20 February 2018

Fr Aidan Nichols and the people "who ought to know better" UPDATED

Since, mysteriously, the full text of Fr Aidan Nichols' lecture will not be made available, we must make the most of the passages which the Catholic Herald published. [UPDATE: See my post of earlier today.]

By the way: that lecture is highly important, and not only because of Dr Nichols' considerable theological prestige. It addressed the points that some of us did our best to articulate in our Correctio. I do beg you to read and reread it, and to pass its teaching on to as many people as you can. [UPDATE: As the bergoglian pressure-machine cranks up into top gear, pressing for a final Result, interventions such as Fr Aidan's ought to be as widely known as possible.]

Today, I give you Fr Aidan's words on whether popes can teach error.

"It is not the position of the Roman Catholic Church that a pope is incapable of leading people astray by false teaching as a public doctor. He may be the supreme appeal judge of Christendom ... but that does not make him immune to perpetrating doctrinal howlers. Surprisingly ... this fact appears to be unknown to many who ought to know better." [UPDATE: I wonder if poor Cupich is aware of this.]

"Doctrinal howlers". Gerhard Cardinal Mueller reminded us ... aptly ... of the abrupt observation of S Robert Bellarmine to the pope of his own day: "Holy Father, you know nothing about that."

7 comments:

Arthur L. Gallagher said...

Remember, too, that the Pope, like any other man, is subject to temptations, has his limitations, and is in possession of the same degree of free will as any other man.

He can even chose to be a heretic, if he wants to.

Papal infallibility does not involve some form of safeguard against doing what you want.

Ronald Sevenster said...

It is de fide doctrine that the ordinary magisterium cannot lead the faithful astray into heresy, schism, or mortal sin.

Fred said...

What good is the papacy if a pope can lead people astray? If he can mislead on one point, why not on a couple of dozen doctrines? Why not just proclaim any old thing? If this is the case, popes aren't worth very much. And neither are bishops. Or priests. We can't trust a soul in the Church.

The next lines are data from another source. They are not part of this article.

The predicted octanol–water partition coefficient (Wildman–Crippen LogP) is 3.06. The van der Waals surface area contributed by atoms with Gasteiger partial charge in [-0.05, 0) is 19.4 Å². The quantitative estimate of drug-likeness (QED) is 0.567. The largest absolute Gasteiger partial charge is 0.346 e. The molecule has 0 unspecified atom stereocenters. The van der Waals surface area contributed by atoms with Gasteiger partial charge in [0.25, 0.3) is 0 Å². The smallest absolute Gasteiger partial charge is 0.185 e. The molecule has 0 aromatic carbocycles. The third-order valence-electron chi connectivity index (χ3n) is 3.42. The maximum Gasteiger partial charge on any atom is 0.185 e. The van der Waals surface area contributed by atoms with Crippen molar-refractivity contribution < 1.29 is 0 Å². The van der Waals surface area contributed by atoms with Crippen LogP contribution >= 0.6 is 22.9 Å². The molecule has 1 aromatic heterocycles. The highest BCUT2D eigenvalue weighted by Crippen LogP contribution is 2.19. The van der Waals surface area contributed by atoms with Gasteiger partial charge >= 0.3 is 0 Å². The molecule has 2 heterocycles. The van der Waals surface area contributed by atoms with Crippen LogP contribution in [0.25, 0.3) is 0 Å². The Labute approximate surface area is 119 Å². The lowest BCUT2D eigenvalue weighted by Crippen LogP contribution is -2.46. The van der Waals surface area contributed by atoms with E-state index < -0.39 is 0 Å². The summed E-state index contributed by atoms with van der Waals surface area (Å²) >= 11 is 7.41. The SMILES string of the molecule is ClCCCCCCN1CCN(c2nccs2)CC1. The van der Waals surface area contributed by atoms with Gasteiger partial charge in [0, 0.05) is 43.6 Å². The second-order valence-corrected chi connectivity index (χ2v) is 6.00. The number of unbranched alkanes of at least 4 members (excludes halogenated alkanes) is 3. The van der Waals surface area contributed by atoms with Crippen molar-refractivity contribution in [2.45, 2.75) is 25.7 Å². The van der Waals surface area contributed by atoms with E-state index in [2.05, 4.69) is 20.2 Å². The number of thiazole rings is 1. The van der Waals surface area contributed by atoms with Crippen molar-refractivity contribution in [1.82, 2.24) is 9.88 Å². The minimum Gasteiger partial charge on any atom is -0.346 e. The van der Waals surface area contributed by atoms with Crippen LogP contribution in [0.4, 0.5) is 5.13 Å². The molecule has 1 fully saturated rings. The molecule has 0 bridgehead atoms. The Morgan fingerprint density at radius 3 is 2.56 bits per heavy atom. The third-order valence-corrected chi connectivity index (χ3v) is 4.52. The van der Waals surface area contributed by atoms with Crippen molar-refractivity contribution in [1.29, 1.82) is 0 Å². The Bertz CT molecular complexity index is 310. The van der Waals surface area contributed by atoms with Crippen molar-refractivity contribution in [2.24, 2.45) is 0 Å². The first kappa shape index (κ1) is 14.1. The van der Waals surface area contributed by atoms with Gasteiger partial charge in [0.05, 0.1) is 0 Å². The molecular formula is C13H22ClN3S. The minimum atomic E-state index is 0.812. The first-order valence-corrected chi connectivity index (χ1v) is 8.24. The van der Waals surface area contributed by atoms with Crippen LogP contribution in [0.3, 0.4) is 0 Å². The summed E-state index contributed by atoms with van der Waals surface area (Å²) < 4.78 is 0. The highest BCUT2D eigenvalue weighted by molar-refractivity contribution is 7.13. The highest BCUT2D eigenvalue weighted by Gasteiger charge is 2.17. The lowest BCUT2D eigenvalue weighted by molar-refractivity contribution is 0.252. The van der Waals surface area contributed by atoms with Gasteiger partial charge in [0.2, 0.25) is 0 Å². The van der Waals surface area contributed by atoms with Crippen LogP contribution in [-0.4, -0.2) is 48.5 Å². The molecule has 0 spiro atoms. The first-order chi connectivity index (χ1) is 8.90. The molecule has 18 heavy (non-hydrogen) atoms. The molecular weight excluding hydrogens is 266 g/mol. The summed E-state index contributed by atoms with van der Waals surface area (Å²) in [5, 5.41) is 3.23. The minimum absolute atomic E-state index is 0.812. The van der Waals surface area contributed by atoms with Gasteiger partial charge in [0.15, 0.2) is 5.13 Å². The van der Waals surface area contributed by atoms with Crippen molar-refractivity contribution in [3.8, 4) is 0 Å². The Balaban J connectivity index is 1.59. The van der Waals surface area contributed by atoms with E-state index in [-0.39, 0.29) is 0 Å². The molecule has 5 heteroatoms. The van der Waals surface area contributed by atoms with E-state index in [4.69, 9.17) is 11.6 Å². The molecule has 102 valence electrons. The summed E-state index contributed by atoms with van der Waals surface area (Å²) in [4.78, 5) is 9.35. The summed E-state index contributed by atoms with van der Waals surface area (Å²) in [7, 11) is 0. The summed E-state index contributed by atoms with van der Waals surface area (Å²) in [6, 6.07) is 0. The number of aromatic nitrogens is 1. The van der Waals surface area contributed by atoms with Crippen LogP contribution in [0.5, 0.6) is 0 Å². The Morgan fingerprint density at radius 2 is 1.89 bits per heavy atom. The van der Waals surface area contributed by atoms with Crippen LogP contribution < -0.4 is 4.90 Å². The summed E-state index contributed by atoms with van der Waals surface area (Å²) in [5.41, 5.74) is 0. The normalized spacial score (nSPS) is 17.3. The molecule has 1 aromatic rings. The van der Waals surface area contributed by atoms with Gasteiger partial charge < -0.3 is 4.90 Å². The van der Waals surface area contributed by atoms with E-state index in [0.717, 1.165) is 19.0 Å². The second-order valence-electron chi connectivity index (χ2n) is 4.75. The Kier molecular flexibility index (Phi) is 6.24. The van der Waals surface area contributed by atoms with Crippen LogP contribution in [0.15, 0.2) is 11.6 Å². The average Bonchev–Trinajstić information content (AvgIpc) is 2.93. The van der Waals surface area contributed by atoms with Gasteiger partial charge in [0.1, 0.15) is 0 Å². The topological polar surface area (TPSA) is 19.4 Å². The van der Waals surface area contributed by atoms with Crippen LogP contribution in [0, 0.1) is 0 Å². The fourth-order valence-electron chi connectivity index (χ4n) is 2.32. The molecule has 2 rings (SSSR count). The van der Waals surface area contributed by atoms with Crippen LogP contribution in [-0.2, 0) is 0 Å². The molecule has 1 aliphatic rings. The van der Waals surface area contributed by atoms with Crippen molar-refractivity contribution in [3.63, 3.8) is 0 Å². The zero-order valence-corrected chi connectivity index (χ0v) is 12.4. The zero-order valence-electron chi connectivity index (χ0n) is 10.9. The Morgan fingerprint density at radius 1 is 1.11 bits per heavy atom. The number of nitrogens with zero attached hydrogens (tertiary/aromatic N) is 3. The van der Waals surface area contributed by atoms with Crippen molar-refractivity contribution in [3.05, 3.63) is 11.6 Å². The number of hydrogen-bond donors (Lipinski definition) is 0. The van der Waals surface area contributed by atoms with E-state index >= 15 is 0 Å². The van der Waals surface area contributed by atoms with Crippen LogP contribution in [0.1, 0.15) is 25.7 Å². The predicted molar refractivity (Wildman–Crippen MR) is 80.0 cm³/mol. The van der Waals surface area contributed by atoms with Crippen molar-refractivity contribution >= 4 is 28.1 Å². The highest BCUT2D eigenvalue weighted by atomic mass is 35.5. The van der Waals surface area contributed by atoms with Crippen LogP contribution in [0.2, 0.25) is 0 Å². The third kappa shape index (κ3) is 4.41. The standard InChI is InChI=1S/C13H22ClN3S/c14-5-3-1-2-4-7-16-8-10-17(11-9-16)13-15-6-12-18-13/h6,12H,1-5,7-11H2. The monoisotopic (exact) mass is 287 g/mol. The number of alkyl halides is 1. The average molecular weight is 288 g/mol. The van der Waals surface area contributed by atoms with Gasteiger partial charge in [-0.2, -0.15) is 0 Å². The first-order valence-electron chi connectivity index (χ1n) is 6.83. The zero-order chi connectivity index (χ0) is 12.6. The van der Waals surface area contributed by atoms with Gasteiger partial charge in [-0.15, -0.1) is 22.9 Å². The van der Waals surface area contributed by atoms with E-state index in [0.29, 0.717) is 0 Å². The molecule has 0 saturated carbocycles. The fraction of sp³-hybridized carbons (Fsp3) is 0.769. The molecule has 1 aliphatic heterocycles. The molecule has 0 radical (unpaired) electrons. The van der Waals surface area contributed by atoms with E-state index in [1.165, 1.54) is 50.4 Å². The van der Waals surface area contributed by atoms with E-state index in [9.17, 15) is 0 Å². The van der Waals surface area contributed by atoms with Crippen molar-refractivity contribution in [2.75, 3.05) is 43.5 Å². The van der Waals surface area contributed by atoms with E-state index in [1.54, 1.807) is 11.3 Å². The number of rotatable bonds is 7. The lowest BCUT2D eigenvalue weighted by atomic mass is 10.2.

Michael Dowd said...



"It is de fide doctrine that the ordinary magisterium cannot lead the faithful astray into heresy, schism, or mortal sin."

Well, evidently there is an exception to leading the faithful astray with Pope Francis or we might also conclude that because of this guarantee that Pope Francis is not really the Pope.

fpf said...

Whether ordinary or extraordinary, even the pope is bound to be obediently subject to it; either the present one will repudiate the error for which he is presently responsible; or orthodox bishops will denounce him for a heretic & call for a conclave; or our Lord will personally intervene. The timing & venue by which the Good Shepherd operates is beyond human scrutiny, but He remains the Good Shepherd.

Fr PJM said...

That would be the UNIVERSAL Ordinary Magisterium, not single, isolated papal remarks. That would be the "constant and very firm teaching of the Church" and not mere assertions even in an encyclical.

Aldo Alfaro said...

Wow, I regicide that Fr. Hunwicke has finally decided to call things by its name! Thank God!